• Monetary compensation for any loss of valuables.
  • Medical coverage in case you are assaulted.

 

7. Beach thefts

Image source: elderandsisternevin.blogspot.com

 

How it works:

Beach thefts do happen around Coco Beach, especially if you leave your valuables unattended in order to go swimming.

There have also been reports of visitors being robbed on beaches around sunrise or sunset.

 

What to do:

If you want to go swimming without worrying about your valuables, there are three potential solutions:

Finally, avoid walking on beaches after dark, especially if you are traveling alone.

 

8. Fake goods

Image source: businesstimesafrica.net

 

How it works:

You may fake goods sold here particularly at tourist areas.

These usually include fake gold jewelry as well as gemstones (e.g. Tanzanite), like in India and Sri Lanka.

Scammers will tell you that these are high value items and charge you a high price but in reality they are worthless.

 

What to do:

If you want to buy some, learn how to separate the wheat from the chaff, or only visit licensed, experienced dealers with a good reputation.

You can find these by doing some online research or by asking your hotel / hostel staff.

If you do not want to go through the hassle of researching, other options available include:

  • Using local connections: get a local to bring you around.
  • Viator: largest platform of day tours globally – follow a shopping tour.

 

9. Drinks and food spiking

Image source: lifeguidetanzania.wordpress.com

 

How it works:

Drink and food spiking in a rising scam in Tanzania.

It can happen at a nightclub, when a scammer offers you a drink laced with drugs that will render you incapacitated.

They then either bring you back to your hotel to steal everything you have, or rob you at a secluded spot.

Another place this can happen is on a bus where someone offers you food or drinks that has been laced with drugs to knock you out.

By the time you awake, your money, valuables and luggage will be gone.

 

What to do:

Do not accept any food or drinks that you have not seen made in front of you.

Also, do not leave your drink unattended as this gives a scammer time to slip something into it.

Choosing canned or bottled drinks is a good choice as it is more difficult for someone to put a sedative inside.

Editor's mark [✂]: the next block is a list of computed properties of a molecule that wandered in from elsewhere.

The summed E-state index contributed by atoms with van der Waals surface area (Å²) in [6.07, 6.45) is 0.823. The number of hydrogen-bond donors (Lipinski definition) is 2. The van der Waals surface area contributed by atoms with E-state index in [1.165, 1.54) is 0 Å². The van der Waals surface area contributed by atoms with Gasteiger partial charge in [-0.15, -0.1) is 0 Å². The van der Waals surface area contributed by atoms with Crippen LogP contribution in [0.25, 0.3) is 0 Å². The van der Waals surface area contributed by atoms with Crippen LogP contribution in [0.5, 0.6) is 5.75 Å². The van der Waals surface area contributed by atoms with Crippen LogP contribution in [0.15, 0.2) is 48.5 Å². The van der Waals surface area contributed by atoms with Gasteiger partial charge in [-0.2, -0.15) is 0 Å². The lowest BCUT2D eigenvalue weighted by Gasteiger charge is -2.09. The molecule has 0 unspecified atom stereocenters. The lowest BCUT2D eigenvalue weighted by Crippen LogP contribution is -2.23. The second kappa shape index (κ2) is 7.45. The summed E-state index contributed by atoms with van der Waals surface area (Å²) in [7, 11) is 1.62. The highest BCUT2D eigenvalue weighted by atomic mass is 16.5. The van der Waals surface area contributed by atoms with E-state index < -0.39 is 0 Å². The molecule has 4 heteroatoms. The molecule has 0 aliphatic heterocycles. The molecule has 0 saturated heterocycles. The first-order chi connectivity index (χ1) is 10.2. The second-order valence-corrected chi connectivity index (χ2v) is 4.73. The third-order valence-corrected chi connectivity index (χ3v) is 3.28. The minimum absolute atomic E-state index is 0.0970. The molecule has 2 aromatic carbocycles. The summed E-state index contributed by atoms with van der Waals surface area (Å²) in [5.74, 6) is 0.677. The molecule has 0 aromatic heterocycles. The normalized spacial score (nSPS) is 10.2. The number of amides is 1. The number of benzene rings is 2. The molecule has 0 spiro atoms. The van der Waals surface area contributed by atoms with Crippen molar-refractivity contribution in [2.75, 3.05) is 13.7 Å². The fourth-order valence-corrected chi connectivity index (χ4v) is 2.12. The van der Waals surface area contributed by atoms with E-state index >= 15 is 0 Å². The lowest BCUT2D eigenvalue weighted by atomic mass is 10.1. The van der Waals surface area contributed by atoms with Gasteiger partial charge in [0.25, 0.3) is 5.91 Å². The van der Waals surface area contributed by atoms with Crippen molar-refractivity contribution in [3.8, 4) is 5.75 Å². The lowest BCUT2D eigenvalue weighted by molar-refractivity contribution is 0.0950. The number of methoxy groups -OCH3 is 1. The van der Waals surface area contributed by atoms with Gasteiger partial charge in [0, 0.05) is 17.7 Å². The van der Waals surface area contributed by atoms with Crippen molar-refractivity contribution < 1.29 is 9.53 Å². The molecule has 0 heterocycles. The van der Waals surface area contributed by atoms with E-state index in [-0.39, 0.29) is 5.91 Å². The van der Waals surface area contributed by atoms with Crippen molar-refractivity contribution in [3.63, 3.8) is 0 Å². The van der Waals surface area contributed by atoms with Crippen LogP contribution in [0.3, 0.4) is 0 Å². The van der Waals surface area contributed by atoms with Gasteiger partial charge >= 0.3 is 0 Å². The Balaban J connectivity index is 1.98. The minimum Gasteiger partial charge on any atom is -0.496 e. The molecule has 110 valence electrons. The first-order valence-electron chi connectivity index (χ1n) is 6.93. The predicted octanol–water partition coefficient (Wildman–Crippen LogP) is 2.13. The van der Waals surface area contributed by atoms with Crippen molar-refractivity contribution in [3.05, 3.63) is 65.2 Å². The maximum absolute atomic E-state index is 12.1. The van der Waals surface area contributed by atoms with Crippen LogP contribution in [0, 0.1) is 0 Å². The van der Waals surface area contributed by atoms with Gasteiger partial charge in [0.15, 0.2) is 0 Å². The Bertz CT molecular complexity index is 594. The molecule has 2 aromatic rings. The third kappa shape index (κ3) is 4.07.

Finally, do not flaunt your valuables. Leave them in your hotel / hostel / apartment safe which you can further secure with hotel safety tools.

 

B. TRANSPORT

1. Fake visa agents

Image source: liveandletsfly.boardingarea.com

 

How it works:

These scammers will offer to help you secure a visa extension or a volunteer visa.

Once you pay them the visa fee, they will disappear with the money.

 

What to do:

Only ever apply for a visa through the proper official channels.

Do not pay any fees upfront to someone who says they can process a visa for you.

 

2. Customs officer scam

Image source: liveandletsfly.boardingarea.com

 

How it works:

This happens at the customs counter where an immigration officer will approach you to collect your passport in an apparent effort to speed up the process.

He will also ask you to insert the visa fee of $100 inside the passport.

On reaching the counter, you will be shocked to be told that your $100 bill is “fake”.

Another variation is when an immigration official demands to see your inoculation certificate for yellow fever even where it’s not needed.

Since it’s actually not needed, most tourists would not have it. The official will then seek to fine you.

 

What to do:

Do not pass your passport and cash to anyone who claims to be able to help speed up the process.

Also, if you face any problems, seek to speak to a senior immigration official.

 

3. Corrupt baggage checkers

 

How it works:

This starts with the officer operating the X-Ray machine at Zanzibar Airport asking where you come from, then proceeding to demand a tip if you don’t want your bags opened up.

 

What to do:

Know that these operators are not allowed to ask for tips.

If you encounter such a situation, make others aware of what the officials are asking for in a loud voice to embarrass them or ask for their supervisors or airport manager.

 

4. Corrupt traffic police

 

How it works:

In Zanzibar, you may encounter corrupt traffic police who stops your rental car or motorbike.

You are then accused of a minor infraction, such as speeding even if you have not, and asked to pay a fine.

 

What to do:

If you drive, follow all laws and make sure to bring your driving license along.

Hide your cash and valuables in a money belt or hidden pouch and use a cheap spare wallet with not much cash inside.

This may allow you to negotiate the bribe down when you show that you have not much cash on you..